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British fish and chip shops found to be selling endangered shark meat


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DNA testing, conducted by the University of Exeter, has revealed the presence of endangered shark meat in British fish and chip shop produce. 

Spiny Dogfish

Image Credit: Doug Costa for the National Marine Sanctuaries Media Library from Wikipedia

The Spiny Dogfish Shark or Squalus Acanthias is considered critically endangered in North America, and endangered in Europe.

In 2010, The Telegraph reported that the species was to be removed from the menu in fish and chips shops, due to concern that the species was under threat. However, resutls from this report show that this meat is still being sold.

The fish tested was being sold under misleading names, such as flake, rock, huss and rock salmon, but it has now been revealed, through DNA barcoding techniques, that the meat comes from the globally threatened spiny dogfish shark species.

The study, which was published on the 31st January, has brought to light the issue of labelling specificity in the UK. Product labels are not required to be as specific in the UK as they are in other European countries. Therefore, shark meat can be sold under umbrella names like flake, huss and rock, which mislead the consumer, leaving them unaware of what they are actually purchasing. 

Catherine Hobbs, the first author of the study, argues that “it’s almost impossible for consumers to know what they are buying… we should adopt more precise labelling here in the UK.”

Researchers also found endangered shark fins for sale at a British wholesaler. The fins were taken from the globally endangered species, the scalloped hammerheads as well as the shortfin mako and the smalleye hammerhead. The wholesaler, depsite being unaware which species the fins had been sourced from, continued to sell them to unsuspecting customers.

Despite scalloped hammerheads being subject to strict import regulations, they had still managed to reach the wholesaler without any correct labelling. Dr Griffiths, a senior author on the study stated that "the discovery of endangered hammerhead sharks highlights how widespread the sale of declining species really is – even reaching Europe and the UK".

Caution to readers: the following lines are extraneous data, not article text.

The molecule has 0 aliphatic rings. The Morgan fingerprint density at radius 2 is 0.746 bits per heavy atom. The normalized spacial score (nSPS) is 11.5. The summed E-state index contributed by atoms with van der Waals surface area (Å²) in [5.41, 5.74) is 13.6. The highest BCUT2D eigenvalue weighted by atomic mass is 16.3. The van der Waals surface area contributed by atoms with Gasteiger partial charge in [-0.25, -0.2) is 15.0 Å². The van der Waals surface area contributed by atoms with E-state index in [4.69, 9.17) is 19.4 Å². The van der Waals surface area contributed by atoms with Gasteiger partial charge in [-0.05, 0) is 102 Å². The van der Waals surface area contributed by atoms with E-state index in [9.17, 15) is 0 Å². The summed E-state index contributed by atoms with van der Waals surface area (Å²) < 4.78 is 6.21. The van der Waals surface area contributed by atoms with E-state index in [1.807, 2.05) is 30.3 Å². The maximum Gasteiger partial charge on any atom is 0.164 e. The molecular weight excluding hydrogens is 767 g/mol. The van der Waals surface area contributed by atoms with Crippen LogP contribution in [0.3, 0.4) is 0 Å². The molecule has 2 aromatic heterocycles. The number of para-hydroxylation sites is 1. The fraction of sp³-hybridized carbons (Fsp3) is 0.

Hundreds of Shark fin drying in a location somewhere in Southeast Asia Image Credit: India's Endangered.

According to the Food and Agriculture Organization of the United Nations, between 2000 and 2011 'global trade data show the trade in shark meat expanding steadily over the last decade or so, and the latest FAO official figure...represents an increase of 42 percent  by volume'.

Sarah Fowler, trustee for the British organisation Shark Trust, revealed that “experts agree that sharks and their relatives face a far higher risk of extinction than most other vertebrates. We now believe that a quarter of all sharks, skates and rays are threatened".

This is a result of their lower reproductive rates. Sharks tend to produce fewer eggs than other fish and take a much longer time to reach sexual maturity. As a result they face a much higher risks of extinction and it is therefore vital that efforts are made to protect them. 

As consumers it is crucial that we enquire about the sourcing of the fish we consume, as well as making a conscious effort not to purchase fish where the origin is uncertain.

The real issue here is that endangered species are being unknowingly sold to consumers. This misleading and deceitful practice needs to be stopped with all meat, not just shark meat.

According to The Guardian, nearly 100 million sharks are killed every year. If we do not make more of an effort to protect them it is estimated that within a few decades many species could have reached extinction. 

Click here to read more about Endangered Animals and Sharks from the Environment section.

Lead Image: Andy Murch for Predators in Peril

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